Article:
So you have a nice image – now you need some post-production work done, since the image out of camera may well need a little bit of need cropping and other adjustments. But you want to do these adjustments quickly and well.
What adjustments? Well, let’s take this example out of the camera. I shall show you how I do one.
Here, an image from last Sunday’s workshop. Model Kassandra lit using available light, and using a paper backdrop. First I crop, and then here is the image:
I am after a high-key look to make her eyes stand out. But it is a little dark, because the model was pointed the wrong way (available light comes from a direction, in this case the camera’s left side), and because my camera told me the wrong exposure (yes, I should have probably done this in the camera, but even when you do, the RAW file can turn out different from the camera’s histogram).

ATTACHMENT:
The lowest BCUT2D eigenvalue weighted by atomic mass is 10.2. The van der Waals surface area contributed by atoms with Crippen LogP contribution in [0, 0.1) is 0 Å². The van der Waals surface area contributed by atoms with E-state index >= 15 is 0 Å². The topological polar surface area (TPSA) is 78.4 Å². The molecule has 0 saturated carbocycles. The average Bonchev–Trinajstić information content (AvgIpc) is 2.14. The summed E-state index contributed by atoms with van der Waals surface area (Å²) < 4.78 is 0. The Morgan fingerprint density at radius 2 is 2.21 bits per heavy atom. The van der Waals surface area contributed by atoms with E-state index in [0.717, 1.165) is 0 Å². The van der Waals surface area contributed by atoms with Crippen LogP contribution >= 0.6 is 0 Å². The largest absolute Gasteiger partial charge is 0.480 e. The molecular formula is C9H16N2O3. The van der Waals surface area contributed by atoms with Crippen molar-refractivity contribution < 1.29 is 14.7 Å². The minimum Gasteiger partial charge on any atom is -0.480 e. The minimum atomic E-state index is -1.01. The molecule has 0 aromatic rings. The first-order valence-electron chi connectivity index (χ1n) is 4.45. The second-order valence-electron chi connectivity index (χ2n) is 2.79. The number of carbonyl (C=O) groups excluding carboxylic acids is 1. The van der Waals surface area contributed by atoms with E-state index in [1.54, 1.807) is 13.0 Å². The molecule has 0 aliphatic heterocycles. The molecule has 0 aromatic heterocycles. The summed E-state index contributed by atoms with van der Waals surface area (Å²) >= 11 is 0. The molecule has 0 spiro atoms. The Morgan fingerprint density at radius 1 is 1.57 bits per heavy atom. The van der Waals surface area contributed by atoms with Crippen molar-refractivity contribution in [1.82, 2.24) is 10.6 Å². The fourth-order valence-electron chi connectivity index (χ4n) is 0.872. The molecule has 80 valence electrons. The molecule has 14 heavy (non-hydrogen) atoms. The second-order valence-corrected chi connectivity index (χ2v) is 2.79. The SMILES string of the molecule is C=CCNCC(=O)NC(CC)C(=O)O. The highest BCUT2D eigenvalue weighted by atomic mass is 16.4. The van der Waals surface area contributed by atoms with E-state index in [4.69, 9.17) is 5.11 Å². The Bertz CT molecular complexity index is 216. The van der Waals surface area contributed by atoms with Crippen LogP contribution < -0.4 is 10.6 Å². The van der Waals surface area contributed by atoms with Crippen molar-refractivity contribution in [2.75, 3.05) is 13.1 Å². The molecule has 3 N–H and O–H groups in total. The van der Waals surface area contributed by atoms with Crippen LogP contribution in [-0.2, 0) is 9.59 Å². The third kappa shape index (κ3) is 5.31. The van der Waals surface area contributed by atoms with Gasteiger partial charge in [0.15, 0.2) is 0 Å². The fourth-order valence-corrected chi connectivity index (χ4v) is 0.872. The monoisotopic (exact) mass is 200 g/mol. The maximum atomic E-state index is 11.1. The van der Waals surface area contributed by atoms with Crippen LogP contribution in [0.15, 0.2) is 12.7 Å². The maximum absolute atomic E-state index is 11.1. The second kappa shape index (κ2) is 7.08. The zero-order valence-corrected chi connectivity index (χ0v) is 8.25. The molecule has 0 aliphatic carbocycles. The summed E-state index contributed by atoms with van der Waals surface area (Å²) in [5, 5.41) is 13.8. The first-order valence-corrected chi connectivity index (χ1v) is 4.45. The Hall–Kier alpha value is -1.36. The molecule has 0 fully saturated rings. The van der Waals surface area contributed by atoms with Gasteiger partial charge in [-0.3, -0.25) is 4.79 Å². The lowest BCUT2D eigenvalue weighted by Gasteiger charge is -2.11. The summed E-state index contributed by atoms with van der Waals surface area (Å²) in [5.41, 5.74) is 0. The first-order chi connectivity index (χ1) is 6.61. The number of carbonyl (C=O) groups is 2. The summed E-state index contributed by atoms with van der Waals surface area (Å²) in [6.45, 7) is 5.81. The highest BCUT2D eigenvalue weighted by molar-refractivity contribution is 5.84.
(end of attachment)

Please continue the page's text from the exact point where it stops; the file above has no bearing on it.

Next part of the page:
So using the histogram to guide me, I dragged the white area to the far right. And here it is, with exposure corrected (up half a stop):
Now the next adjustment: using the HSL/Color/B&W tool, click on B&W to make it black and white. (Important tip: ensure you set white balance correctly before you do this).
Mmm. That is “vanilla” black and white. But now the trick. Go into the B&W adjustment in Lightroom, and drag the luminance of orange and red (but mainly orange) up to, say, +20 or more (in my case here: +39, and red to +20). This gives clearer, smoother skin:
Now use the healing tool to cleak a few skin blemishes on the model’s left knee (and I turned up the exposure just tad more):
And there we have it, in a few seconds, an image that was a bit dark has been made into a great black and white image.